I see the blackbird as heralding fresh hope that we receive every day; where God's mercies are new every morning, and that God is faithful, always. I've woven lots of tragedy and lots of light, grace and redemption into it. There are some scenes in the story that I've experienced, God moments. We so desperately need hope when the world is so dark you can't see or feel God. If one person can read one of my stories or poems and say "I see the light and I have hope," then they will have done what was intended.
My writing feels desperate of late to express the depths of what I've struggled with and where God has shown up in amazing ways. I know that there are people who are in my shoes, going through the things I've gone through and need the hope I have found. My writing has also been a means of educating people who don't understand psychiatric disorders and experiences, who judge them, stigmatize them, especially in the Church, although there's been some progress. When someone is broken and experiencing something you don't understand, whatever it is, the Bible does not say Brothers and sisters, give the brokenhearted your opinion; it doesn't say shame them; it doesn't say fix them; it doesn't say straighten them out, explain it, or teach them a lesson (that's God's role to teach the lessons).
We can't be like Job's three friends who tried to explain Job's suffering by telling him it was his fault and he was getting what he deserved. It's horrendous. No wonder he called them poor physicians.
The Bible tells us, Therefore, as God’s chosen people, holy and dearly loved, clothe yourselves with compassion, kindness, humility, gentleness and patience(Col.3:12).
So my core objectives in my writing ministry are to offer hope of redemption and restoration, and the exhortation to show compassion and give comfort to people who suffer everywhere.
Bill: We focus a lot here at TGAF on a movement of God upon a church, a town, even the nation. That would be ideal, but what are some practical steps an individual believer could take when seeking revival?
Lori: Get away from the clamors of life to be still with God. I'm talking beyond our regular quiet time and seek His face. Fasting is good. Ask the Holy Spirit to illuminate sin, confess it, repent of it, grieve before God, tell Him of your struggles. He knows them anyway and ask for the Spirit's help. Worship Him whether the feelings are there or not. Emotions are not the first thing. Faith is. Worship Him and develop an attitude of gratitude. If we are overflowing with gratitude, we see His glory and give him glory and our eyes are off the world. Seeking revival is an act of faith, an act of willingness.
The Lord has been bringing me to Luke 9:23-25:
And he said to them all, If any man will come after me, let him deny himself, and take up his cross daily, and follow me. For whosoever will save his life shall lose it: but whosoever will lose his life for my sake, the same shall save it. For what is a man advantaged, if he gain the whole world, and lose himself, or be cast away?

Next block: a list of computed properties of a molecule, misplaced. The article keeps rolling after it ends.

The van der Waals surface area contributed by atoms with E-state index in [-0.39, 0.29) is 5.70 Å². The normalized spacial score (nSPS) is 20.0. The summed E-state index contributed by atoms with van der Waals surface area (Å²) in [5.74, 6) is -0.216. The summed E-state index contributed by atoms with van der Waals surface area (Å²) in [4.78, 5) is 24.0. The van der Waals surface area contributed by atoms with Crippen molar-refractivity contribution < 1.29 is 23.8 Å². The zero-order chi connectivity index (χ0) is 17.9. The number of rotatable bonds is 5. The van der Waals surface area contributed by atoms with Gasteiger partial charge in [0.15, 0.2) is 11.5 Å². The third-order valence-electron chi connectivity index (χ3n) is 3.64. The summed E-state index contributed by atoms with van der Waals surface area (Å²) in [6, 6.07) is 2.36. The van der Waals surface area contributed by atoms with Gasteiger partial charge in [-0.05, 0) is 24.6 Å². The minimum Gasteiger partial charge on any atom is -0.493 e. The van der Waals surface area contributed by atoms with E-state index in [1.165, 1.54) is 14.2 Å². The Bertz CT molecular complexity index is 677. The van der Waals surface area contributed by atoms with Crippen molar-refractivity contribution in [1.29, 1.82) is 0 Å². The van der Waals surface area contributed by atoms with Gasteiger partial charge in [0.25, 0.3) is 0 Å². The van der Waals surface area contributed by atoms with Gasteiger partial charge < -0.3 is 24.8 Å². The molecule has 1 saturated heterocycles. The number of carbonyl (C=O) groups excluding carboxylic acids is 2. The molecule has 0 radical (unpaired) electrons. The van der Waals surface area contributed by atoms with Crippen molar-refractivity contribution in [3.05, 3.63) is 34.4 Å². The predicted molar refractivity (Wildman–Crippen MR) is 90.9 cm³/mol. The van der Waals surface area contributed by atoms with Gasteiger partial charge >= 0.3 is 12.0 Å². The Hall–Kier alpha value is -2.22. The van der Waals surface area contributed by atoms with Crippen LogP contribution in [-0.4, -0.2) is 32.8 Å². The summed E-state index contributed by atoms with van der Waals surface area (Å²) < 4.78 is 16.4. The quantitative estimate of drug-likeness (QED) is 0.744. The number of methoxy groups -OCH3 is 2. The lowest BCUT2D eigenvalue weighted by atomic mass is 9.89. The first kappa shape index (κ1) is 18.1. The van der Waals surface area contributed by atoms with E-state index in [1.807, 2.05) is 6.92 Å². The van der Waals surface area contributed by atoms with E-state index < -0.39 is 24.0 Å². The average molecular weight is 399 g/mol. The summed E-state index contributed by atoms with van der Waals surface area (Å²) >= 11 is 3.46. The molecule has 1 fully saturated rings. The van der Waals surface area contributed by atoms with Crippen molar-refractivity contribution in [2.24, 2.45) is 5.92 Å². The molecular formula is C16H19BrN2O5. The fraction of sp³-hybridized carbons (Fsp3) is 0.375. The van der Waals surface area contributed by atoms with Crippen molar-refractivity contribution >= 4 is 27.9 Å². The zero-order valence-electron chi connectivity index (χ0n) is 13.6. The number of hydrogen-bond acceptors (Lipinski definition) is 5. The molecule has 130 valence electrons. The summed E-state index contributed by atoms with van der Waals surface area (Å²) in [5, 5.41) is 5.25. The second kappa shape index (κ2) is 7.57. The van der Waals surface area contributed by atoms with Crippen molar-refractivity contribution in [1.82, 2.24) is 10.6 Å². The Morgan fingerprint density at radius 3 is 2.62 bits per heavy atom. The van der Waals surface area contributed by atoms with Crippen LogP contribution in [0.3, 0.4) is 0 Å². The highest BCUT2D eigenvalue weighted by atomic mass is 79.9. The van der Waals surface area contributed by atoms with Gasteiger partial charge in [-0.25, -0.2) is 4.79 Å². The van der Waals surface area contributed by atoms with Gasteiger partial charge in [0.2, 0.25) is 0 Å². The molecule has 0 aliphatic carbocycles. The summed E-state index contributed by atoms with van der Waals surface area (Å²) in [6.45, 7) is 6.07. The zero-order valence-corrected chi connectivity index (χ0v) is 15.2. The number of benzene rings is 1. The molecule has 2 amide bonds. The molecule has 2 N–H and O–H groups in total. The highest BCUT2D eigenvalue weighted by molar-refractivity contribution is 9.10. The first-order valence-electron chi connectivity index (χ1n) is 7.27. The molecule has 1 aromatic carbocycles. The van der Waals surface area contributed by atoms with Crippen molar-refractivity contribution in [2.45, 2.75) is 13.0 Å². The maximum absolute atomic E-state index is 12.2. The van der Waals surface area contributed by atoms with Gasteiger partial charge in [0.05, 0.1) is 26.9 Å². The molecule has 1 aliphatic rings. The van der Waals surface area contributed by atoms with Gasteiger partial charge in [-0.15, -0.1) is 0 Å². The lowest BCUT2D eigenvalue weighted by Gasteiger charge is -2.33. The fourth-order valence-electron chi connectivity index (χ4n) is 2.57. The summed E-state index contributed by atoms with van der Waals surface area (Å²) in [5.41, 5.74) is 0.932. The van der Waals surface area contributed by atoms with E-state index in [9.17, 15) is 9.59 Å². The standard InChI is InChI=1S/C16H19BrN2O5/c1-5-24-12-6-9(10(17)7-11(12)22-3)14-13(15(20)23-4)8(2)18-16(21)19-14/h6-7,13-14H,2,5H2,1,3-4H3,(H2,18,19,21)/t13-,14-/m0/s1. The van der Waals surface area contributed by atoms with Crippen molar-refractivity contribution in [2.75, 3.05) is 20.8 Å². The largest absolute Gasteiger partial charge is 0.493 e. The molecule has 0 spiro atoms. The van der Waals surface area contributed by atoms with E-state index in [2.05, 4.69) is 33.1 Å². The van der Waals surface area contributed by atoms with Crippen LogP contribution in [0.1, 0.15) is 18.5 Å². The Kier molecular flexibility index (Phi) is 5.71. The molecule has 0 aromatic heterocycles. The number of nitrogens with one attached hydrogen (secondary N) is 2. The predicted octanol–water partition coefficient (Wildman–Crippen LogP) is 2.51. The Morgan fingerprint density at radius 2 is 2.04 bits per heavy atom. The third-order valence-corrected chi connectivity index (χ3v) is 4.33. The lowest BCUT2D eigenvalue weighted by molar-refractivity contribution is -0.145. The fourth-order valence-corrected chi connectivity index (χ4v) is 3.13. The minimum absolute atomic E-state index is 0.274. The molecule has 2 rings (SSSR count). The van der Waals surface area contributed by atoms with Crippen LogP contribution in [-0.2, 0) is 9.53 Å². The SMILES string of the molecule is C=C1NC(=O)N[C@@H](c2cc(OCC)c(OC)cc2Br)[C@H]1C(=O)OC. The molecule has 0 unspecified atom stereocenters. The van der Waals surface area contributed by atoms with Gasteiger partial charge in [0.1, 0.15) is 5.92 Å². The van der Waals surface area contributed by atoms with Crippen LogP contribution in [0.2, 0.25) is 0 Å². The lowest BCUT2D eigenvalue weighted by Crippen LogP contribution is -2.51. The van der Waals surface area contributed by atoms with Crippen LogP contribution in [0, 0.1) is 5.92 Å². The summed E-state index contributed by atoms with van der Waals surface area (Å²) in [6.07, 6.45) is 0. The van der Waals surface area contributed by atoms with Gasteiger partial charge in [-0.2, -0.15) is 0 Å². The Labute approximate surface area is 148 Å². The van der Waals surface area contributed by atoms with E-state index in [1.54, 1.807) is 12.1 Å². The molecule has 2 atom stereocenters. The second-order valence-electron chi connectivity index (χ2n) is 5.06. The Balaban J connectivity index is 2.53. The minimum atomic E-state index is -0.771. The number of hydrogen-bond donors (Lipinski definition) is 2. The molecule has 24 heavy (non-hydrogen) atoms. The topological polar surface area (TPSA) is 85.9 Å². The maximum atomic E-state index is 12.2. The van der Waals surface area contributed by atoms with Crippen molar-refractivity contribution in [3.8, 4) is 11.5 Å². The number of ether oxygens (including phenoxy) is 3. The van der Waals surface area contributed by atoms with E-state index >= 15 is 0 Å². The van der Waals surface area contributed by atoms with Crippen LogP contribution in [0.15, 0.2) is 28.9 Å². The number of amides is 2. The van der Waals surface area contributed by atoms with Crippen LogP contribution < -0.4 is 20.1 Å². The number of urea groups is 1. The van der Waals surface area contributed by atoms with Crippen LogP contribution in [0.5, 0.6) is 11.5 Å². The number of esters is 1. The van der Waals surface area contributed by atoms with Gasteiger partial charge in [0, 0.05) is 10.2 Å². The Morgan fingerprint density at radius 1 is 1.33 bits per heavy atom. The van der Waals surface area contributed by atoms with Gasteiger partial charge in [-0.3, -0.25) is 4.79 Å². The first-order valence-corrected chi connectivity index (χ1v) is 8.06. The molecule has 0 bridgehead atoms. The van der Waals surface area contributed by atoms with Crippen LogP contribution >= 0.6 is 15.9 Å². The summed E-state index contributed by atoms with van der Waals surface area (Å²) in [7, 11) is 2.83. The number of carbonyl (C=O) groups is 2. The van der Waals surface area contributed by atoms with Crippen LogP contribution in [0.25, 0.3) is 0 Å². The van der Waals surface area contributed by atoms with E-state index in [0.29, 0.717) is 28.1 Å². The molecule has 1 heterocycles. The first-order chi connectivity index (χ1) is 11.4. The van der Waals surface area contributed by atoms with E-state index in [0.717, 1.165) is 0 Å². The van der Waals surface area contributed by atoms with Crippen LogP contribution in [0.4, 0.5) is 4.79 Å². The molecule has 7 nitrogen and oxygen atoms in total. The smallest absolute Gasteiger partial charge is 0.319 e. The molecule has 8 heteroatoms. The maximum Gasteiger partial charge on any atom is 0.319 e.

That is where I want to be. To be completely sold out to Jesus at all cost. To love Him greater than ever before.
Bill: That's a good goal. It amazes me how many Christians seem to have an "I could care less" attitude. Sometimes, perhaps even much of the time, we as Christians can get in a rut. Do you have any advice for those who may be struggling spiritually at this time?
Lori: Well, I'm in that struggle. That take up your cross verse is my struggle right now. I'm not doing this interview as someone who has arrived. As to your question, I think I've been saying it all along, put God first no matter what and I also think spend a lot of time ministering to others.
There is something so powerful in getting out of ourselves and serving others - for Christ, not ourselves. That's what I do when I'm writing and I've been running into opportunities to minister to people in other ways. A friend of mine always says, "If you don't start somewhere, you'll never get anywhere." Just put your hands and feet to serve in every opportunity.
Bill: I think your friend has offered some good advise. Lori, there is a sign on the Niagra River just above Niagra Falls which says, "Point of No Return." Once someone passes that warning sign, they will no doubt be carried over the Falls. God has sent us many warnings. This is purely speculative, but do you think America has slipped past the point of no return? Is there still hope?
Lori: I remember seeing that sign. I'm going to give you my gut reaction to that question - NO! 2 Chron. 7:14 says, If my people, which are called by my name, shall humble themselves, and pray, and seek my face, and turn from their wicked ways; then will I hear from heaven, and will forgive their sin, and will heal their land.
"My people" means the Church. Interesting that with this perverse national climate that God is not calling out Donald Trump, Hillary Clinton, Obama, our elected officials, the abortion industry, ISIS etc. He's telling US to turn from our wicked ways. Ouch! How humbling. I'm choking up on that. The ball is in our court if America stands any chance.
Bill: Well, Lori, I want to thank you for your thoughts and wisdom. Thank you as well for being willing to share them with us. As we wrap things up, are there any last thoughts you'd like to leave with our readers?
Lori: I think i'ts important to pray for our country and it's leaders, but I think the main focus really ought to be on their souls, not just that they will do right by us or that your candidate gets elected. We can't legislate righteousness. It has to come from a Christ transformed heart. And as the 2 Chron. verse said, we need to be praying repentance and revival so that we can influence the nation for Christ.
Bill: Thanks again for taking time out of your busy schedule to discuss these things with us today. I appreciate you and your ministry and will be praying for you.
Lori: Thank you for this opportunity.